‘Dispersement has become an issue for all outdoor activities,’ comments David Hanney, also the Chief Executive of local firm Alpkit, who lives, works and plays in this area. Walkers, cyclists, mountain bikers, climbers: since being allowed (and encouraged) to spend an hour outside every day during lockdown, with little other recreation on offer, wild spaces all over the UK have found themselves swamped. After 2020 (when so many leisure seekers descended on so few inland beaches, causing issues) swimmers and landowners everywhere are worried about what is going to happen to known swim spots in the summer ahead. I find it helpful to realise that it is not just our sport that has seen a seismic uptick.
Sun glitter meets us as the path flanks the reservoir, which holds about 916 Olympic swimming pools of water. I was awake at 3.30am this morning worrying that we had too many in one of our groups, because someone had brought his girlfriend. We didn’t, we were fully compliant with the two family groups or group of six rule that applied to this area at this time – but the irony of being such a rule abiding rule breaker is not lost on me. Last night we discovered that the true anarchists – XR Extinction Rebellion – are asking people to trespass everywhere by any means, a prospect that terrifies me: I just want to quietly, unobtrusively, without affecting anyone, go and join the fish that right now appear to have an 8am call to rise to the surface of the reservoir and create wellum circles.
And so the three groups find their entry points and get in: the water, needless to say, is lovely, and each of us swims and potters about in the water, going for our own aquatic rambles. It is so important that the request for access to reservoirs and blue space is couched like this: not as paid club membership, with opening hours and rules and regulations and costs. But given freely. There is a place for open water lakes but what England and Wales needs are inland beaches like those on the coast. We do not want to queue up and pay for a swim, we want to swim as people walk: at 5am, for 3 minutes, at midnight, for hours, before or after a picnic. Alone, with friends, with our families. The request is not for organised sport, it’s for access to our blue spaces.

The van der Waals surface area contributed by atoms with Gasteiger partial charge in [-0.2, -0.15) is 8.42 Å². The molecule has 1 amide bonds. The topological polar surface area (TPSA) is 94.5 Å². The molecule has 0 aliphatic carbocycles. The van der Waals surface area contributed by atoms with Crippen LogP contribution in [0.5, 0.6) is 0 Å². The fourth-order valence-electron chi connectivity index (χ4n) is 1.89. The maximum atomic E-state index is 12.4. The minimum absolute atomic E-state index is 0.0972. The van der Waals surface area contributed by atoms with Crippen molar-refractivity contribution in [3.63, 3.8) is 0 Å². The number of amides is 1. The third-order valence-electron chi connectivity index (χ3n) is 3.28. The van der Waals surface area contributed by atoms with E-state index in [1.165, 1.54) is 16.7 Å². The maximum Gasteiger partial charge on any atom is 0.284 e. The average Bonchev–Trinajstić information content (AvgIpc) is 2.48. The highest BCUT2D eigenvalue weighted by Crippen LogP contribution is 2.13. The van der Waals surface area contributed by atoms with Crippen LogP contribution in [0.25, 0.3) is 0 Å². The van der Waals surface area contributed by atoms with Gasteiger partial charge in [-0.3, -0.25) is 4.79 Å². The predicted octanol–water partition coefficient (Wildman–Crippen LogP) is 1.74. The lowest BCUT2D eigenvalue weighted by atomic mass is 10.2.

There are so many reservoirs in this area that Owen, leading figure of the SOUP swim group, reminds us that it used to be known as the ‘Sheffield Lakes’. ‘It makes no sense that people drive to the Lake District when we have all this here,’ he says as we walk back, the group palpably relaxed and made happy from the swim. ‘Why are the benefits of blue space restricted to those on the coast? It’s water that makes people feel better, not just the sea – a big lake does the same thing.’
The two eleven year olds that have joined us skip ahead on the path, water dripping from their ponytails. What does Owen hope for, how long does he think a change in the law will take? ‘Reservoirs in Scotland were deemed illegal and too dangerous to swim in too,’ he says, ‘until 2003, when their status turned around overnight’. (They are included in the Scots Right To Roam). ‘It is going to take a while to turn this around, and it needs public support, but I can’t see our access to them going backwards. I’m hoping for a snowball effect.’
While the original Kinder Trespass is widely credited with leading to a legal change in access to land, the less poetic truth is that changes like these come about not one fine day due to spirited mass action, but because of sustained, detailed lobbying and behind the scenes work of campaigns and groups such as the Ramblers Association, Open Spaces Society, and the groups above. The OSS gives our full respect and thanks to those involved in that work for blue and green spaces.